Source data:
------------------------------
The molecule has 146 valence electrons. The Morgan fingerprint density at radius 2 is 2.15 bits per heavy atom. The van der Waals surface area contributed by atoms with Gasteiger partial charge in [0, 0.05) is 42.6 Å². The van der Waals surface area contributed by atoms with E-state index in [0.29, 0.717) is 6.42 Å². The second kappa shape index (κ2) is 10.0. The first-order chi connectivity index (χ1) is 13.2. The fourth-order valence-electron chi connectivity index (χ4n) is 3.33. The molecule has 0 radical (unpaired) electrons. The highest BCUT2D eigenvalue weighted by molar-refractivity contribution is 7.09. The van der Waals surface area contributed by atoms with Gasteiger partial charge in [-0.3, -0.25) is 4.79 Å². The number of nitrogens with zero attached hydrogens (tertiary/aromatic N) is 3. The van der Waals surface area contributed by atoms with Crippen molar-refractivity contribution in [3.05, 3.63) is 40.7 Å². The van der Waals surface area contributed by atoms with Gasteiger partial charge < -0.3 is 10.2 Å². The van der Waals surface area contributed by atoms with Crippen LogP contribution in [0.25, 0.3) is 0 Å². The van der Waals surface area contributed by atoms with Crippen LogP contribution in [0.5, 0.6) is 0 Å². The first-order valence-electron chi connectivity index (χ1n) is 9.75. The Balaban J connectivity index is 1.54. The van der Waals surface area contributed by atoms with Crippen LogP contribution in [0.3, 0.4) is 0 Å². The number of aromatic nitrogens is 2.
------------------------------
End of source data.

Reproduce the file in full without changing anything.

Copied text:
The molecule has 146 valence electrons. The Morgan fingerprint density at radius 2 is 2.15 bits per heavy atom. The van der Waals surface area contributed by atoms with Gasteiger partial charge in [0, 0.05) is 42.6 Å². The van der Waals surface area contributed by atoms with E-state index in [0.29, 0.717) is 6.42 Å². The second kappa shape index (κ2) is 10.0. The first-order chi connectivity index (χ1) is 13.2. The fourth-order valence-electron chi connectivity index (χ4n) is 3.33. The molecule has 0 radical (unpaired) electrons. The highest BCUT2D eigenvalue weighted by molar-refractivity contribution is 7.09. The van der Waals surface area contributed by atoms with Gasteiger partial charge in [-0.3, -0.25) is 4.79 Å². The number of nitrogens with zero attached hydrogens (tertiary/aromatic N) is 3. The van der Waals surface area contributed by atoms with Crippen molar-refractivity contribution in [3.05, 3.63) is 40.7 Å². The van der Waals surface area contributed by atoms with Gasteiger partial charge < -0.3 is 10.2 Å². The van der Waals surface area contributed by atoms with Crippen LogP contribution in [0.25, 0.3) is 0 Å². The van der Waals surface area contributed by atoms with Crippen LogP contribution in [0.5, 0.6) is 0 Å². The first-order valence-electron chi connectivity index (χ1n) is 9.75. The Balaban J connectivity index is 1.54. The van der Waals surface area contributed by atoms with Crippen LogP contribution in [0.3, 0.4) is 0 Å². The number of aromatic nitrogens is 2.